ERIC Number: ED362575
Record Type: Non-Journal
Publication Date: 1993
Reference Count: N/A
Alternative Assessment--Can Real-World Skills Be Tested? Policy Briefs.
Simon, Karen; Gregg, Soleil
Many educators are shifting their teaching strategies and approaches to include more emphasis on critical thinking skills, the communication of ideas, a variety of approaches to content emphasizing varied student learning styles, and the need to draw explicit connections among topics for retention of learning. Real-world assessment measures, then, are derived from observing actual performance or relatively high-fidelity simulations of actual performance. Alternative assessment is aimed at teaching students to think, to react to new situations, to review and revise work, to evaluate work, and to communicate results. Problems with current assessment methods are traced, and guidelines are presented for authentic assessment. Myths that exist about alternative assessment include the assumptions that it shortchanges the average student and that it consists of nothing more than "touchy, feely" activities. It is also incorrect to assume that alternative assessment does not provide clearly defined performance standards, or that it requires too much of the teacher's time. A second article in this Policy Brief reviews "Authentic Assessment in AEL's Region." Authentic assessment practices in the states of the Appalachia Educational Laboratory (AEL), Kentucky, Tennessee, Virginia, and West Virginia, are providing examples of educational innovation in assessment. Three tables summarize details about alternative assessment. (Contains 21 references.) (SLD)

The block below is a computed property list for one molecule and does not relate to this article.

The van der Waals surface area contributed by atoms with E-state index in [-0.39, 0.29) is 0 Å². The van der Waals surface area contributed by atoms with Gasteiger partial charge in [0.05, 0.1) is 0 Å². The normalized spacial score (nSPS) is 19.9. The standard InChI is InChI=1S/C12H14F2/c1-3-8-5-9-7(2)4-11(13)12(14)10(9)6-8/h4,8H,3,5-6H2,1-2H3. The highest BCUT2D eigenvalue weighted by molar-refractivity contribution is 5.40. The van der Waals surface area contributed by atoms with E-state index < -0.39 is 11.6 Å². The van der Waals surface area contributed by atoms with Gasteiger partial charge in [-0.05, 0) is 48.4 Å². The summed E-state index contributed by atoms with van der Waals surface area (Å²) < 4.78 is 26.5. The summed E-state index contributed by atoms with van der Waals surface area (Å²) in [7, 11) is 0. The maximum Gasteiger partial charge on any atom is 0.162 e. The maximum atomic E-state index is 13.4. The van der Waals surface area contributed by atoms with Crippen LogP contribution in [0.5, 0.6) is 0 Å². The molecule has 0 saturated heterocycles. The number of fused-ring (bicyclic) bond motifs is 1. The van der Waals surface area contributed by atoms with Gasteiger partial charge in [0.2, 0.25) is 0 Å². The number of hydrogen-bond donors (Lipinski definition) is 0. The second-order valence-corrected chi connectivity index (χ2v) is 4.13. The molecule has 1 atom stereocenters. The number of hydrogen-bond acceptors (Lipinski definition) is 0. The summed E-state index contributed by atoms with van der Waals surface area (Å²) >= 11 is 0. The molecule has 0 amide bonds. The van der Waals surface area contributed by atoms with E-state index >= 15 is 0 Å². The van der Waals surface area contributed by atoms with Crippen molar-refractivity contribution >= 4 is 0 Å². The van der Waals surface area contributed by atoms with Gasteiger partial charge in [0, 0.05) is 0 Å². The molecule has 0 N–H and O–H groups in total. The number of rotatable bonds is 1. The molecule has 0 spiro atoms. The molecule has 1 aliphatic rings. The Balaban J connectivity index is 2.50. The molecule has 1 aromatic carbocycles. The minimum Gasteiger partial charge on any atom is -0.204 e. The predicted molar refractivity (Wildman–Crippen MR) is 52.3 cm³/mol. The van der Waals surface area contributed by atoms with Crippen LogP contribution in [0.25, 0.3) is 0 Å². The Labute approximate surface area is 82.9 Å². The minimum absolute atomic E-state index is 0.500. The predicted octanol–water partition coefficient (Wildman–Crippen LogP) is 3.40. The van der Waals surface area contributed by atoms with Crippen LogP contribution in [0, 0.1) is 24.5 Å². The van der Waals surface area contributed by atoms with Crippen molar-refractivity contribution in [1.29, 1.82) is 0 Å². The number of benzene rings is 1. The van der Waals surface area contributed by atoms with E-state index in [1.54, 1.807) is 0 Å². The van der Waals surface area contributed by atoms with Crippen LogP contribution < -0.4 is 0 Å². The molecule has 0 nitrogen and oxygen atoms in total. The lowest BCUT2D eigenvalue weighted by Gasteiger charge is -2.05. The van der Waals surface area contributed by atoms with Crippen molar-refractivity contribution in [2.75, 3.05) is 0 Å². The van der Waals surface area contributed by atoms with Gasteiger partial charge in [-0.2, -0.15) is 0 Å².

Descriptors: Academic Standards, Alternative Assessment, Communication (Thought Transfer), Computer Simulation, Critical Thinking, Decision Making, Educational Assessment, Educational Innovation, Elementary Secondary Education, Performance Based Assessment, Teacher Attitudes, Test Use, Testing Problems, Thinking Skills
Publication Type: Reports - Evaluative
Education Level: N/A
Sponsor: Office of Educational Research and Improvement (ED), Washington, DC.
Authoring Institution: Appalachia Educational Lab., Charleston, WV.